Why are hurricanes the only storms that get a name?
In the United States, tropical storms and hurricanes are the only kinds of storms that get a name: Irma, Katrina, Harvey, Sandy. Other major storms -- tornadoes, severe thunderstorms and blizzards -- aren't as special. The recent flooding in New England caused damage on the level of a hurricane, but the "bomb cyclone" had no name.Posted — Updated
Maybe it should have: Since 2012, more than 60 weather disasters without names have each caused more than $1 billion in damage, according to the National Oceanic and Atmospheric Administration.
Here's a look at why hurricanes get special treatment in the naming department compared to other deadly disasters -- and how that trend is slowly changing.
What's in a name?
Hurricanes haven't always received names. According to the National Hurricane Center, the latitude and longitude of a storm's position used to determine the name of a hurricane. Although the name was very accurate -- a storm found at 28°08'55.7"N 67°56'47.0"W would be called 28°08'55.7"N 67°56'47.0"W -- it was also very forgettable.
Instead, the World Meteorological Organization tried using names, in part because "naming storms made it easier for the media to report." In turn, the decision to name hurricanes has heightened interest in warnings and increased community preparation ahead of the storms, the organization said.
Under the radar
In October 2015, South Carolina endured a flood of historic proportions that pummeled some parts of the state with more than 2 feet of rain, caused an estimated $2 billion in damage in just four days and resulted in 25 deaths.
Though the flood was linked to Hurricane Joaquin, the storm responsible for the flooding remained nameless.
In August 2016, the Red Cross declared the floods that devastated Louisiana the worst natural disaster since Superstorm Sandy. (Sandy, of course, had a name because it started as a hurricane.)
About 6.9 trillion gallons of rain pummeled the state in a week, according to WeatherBELL Analytics meteorologist Ryan Maue, which is enough to fill more than 10 million Olympic-size swimming pools.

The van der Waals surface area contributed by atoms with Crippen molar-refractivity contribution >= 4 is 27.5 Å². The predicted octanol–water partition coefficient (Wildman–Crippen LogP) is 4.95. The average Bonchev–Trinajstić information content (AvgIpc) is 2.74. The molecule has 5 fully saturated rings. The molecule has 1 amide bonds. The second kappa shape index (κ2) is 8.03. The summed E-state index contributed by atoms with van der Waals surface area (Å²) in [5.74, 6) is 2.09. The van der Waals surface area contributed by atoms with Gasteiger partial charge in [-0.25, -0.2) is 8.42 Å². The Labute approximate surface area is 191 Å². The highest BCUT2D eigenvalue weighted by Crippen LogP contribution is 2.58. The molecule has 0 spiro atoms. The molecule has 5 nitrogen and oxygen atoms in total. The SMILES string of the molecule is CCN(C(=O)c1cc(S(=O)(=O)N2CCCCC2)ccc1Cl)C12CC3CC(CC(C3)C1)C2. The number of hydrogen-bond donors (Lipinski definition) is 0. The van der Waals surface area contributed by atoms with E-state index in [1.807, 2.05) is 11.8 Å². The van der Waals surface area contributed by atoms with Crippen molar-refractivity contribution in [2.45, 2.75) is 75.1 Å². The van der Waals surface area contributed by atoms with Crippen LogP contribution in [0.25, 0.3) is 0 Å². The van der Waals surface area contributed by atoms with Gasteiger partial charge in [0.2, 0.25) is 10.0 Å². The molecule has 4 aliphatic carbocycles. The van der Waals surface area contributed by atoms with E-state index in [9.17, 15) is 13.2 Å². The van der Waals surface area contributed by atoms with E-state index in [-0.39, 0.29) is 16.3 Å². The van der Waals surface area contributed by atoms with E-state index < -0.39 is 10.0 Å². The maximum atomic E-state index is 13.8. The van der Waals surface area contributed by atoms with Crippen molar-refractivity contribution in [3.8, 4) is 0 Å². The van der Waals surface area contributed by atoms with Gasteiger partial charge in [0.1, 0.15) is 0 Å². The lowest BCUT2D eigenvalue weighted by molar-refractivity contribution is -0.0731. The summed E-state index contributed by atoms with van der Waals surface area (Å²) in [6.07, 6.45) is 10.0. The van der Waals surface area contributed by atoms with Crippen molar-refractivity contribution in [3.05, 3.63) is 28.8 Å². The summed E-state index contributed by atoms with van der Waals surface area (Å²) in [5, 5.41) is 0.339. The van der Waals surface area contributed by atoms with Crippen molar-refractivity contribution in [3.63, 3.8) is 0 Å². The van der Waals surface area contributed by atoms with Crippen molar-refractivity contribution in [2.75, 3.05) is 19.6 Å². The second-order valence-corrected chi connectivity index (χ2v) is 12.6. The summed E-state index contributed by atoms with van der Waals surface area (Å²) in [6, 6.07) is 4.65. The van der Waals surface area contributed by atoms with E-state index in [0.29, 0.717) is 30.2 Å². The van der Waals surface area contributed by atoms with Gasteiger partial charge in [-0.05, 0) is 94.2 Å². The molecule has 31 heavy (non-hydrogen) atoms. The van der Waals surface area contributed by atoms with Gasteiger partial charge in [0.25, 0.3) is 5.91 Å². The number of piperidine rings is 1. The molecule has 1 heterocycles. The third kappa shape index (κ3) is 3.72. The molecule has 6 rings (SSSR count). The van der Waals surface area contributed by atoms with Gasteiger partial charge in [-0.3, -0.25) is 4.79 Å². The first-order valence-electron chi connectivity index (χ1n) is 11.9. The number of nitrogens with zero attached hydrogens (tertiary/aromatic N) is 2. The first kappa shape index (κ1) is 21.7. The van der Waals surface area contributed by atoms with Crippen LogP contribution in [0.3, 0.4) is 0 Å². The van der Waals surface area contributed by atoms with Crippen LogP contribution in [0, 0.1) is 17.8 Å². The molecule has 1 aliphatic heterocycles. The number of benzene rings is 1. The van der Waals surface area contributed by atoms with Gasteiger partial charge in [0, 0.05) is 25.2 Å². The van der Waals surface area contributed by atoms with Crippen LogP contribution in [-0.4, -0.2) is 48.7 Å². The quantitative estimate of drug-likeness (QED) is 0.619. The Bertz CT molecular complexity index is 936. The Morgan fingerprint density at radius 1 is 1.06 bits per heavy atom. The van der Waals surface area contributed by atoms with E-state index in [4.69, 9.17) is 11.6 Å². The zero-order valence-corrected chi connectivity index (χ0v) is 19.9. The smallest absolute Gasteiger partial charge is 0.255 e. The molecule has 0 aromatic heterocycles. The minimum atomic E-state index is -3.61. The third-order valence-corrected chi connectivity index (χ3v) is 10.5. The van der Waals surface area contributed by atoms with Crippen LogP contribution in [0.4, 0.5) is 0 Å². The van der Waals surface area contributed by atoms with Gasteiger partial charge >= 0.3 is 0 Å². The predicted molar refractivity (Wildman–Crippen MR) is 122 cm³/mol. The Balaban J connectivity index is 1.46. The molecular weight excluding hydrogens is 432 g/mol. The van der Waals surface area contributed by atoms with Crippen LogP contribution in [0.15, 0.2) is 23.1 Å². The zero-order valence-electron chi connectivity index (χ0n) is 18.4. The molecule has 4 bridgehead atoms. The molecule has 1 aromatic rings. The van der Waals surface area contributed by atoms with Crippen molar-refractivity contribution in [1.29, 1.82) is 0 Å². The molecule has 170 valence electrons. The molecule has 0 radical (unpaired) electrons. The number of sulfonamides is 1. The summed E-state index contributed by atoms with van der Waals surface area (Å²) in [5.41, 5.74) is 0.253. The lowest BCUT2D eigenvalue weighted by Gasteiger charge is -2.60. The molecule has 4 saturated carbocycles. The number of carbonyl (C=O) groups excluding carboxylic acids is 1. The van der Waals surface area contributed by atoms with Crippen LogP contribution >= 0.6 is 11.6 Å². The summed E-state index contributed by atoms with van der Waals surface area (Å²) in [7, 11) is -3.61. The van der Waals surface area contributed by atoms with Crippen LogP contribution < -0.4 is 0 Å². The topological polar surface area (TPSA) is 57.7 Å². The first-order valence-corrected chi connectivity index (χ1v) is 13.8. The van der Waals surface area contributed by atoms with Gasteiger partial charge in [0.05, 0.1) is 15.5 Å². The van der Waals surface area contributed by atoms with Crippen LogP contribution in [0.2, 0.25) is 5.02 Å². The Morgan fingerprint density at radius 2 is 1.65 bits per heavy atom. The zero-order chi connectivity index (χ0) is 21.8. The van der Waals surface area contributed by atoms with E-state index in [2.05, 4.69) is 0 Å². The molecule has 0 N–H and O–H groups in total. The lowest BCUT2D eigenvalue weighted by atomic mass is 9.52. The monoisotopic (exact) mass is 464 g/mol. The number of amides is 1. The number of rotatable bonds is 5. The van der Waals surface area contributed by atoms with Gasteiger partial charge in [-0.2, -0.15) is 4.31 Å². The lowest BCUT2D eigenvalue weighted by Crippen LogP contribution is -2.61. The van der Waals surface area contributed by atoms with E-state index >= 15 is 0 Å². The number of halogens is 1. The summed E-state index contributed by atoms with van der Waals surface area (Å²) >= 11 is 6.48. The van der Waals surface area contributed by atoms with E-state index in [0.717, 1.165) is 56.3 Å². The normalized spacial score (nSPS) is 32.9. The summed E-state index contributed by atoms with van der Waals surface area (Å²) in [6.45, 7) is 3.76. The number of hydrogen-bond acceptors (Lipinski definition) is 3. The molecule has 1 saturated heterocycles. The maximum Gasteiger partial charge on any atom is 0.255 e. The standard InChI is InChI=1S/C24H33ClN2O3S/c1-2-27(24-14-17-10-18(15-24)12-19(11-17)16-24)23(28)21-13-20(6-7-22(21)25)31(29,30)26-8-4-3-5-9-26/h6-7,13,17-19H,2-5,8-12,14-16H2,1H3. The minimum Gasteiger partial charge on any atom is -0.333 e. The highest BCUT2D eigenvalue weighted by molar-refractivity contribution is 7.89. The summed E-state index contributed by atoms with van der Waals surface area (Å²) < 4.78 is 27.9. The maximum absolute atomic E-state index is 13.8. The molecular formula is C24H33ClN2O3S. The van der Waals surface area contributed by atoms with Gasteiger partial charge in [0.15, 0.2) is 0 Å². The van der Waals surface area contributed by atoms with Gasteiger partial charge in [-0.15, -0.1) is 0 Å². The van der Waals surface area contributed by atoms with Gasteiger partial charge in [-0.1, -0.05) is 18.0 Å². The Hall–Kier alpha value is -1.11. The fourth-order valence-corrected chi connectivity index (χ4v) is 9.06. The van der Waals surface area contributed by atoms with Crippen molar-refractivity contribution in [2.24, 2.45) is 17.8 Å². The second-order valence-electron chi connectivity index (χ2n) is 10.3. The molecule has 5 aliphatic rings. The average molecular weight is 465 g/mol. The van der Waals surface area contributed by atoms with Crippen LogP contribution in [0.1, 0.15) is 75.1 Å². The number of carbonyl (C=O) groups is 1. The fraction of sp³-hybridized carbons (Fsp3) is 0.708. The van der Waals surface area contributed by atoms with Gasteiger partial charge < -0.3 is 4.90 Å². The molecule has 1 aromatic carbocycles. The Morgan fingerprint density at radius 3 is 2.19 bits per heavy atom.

It was also enough for Gov. John Bel Edwards to call the deluge historic and unprecedented; those adjectives, of course, couldn't be attached to a name.
Storm names through history
Originally, hurricanes in the West Indies took their names from the calendar of saints. For example, there was Hurricane Santa Ana, which struck Puerto Rico on July 26, 1825, according to the National Hurricane Center.
Naming storms gained popularity when novelist and historian George R. Stewart named a storm Maria in his 1941 book "Storm."
During World War II, US Army and Navy meteorologists responsible for plotting the movement of storms across the western part of the Pacific Ocean began to use names for cyclones in their forecasts.
In 1953, meteorologists in the United States began using female names for hurricanes. A quarter-century later, meteorologists began naming storms with both male and female names, first in the eastern Pacific Ocean, followed by the Atlantic Ocean and the Gulf of Mexico a year later.
Today, the World Meteorological Organization is responsible for the lists of names used for hurricanes around the globe in the five oceans.
A new day for storm names
Drawing inspiration from military meteorologists, Karla Wege, a student at the Institute for Meteorology of the Free University Berlin, after World War II suggested naming all low- and high- pressure systems throughout Central Europe. This tradition started in 1954. Since 2002, anyone can name a European storm through the "Aktion Weeterpate" (Adopt-a-Vortex) program.
In 2015, the UK Met Office and Ireland's National Met Services partnered to experiment with a way to name windstorms expected to affect the United Kingdom and Ireland.
"We have seen how naming storms elsewhere in the world raises awareness of severe weather before it strikes, said Derrick Ryall, head of the Public Weather Service at the Met office partnership. "We hope that naming storms in line with the official severe weather warnings here will do the same."
Five years ago, the Weather Channel released its own naming criteria for the 2012-13 winter season. The criteria were simple: meet the National Weather Service winter-storm warning requirements and be forecast to affect at least 2 million people or more than 400,000 square kilometers, larger than the size of Texas. The weather service issues a winter storm warning when a significant combination of hazardous winter weather is occurring or imminent.
The Weather Channel named one 2013 winter storm Nemo -- no, not after the cartoon fish but rather after the Latin definition of the name, which means "no one" or "nobody."
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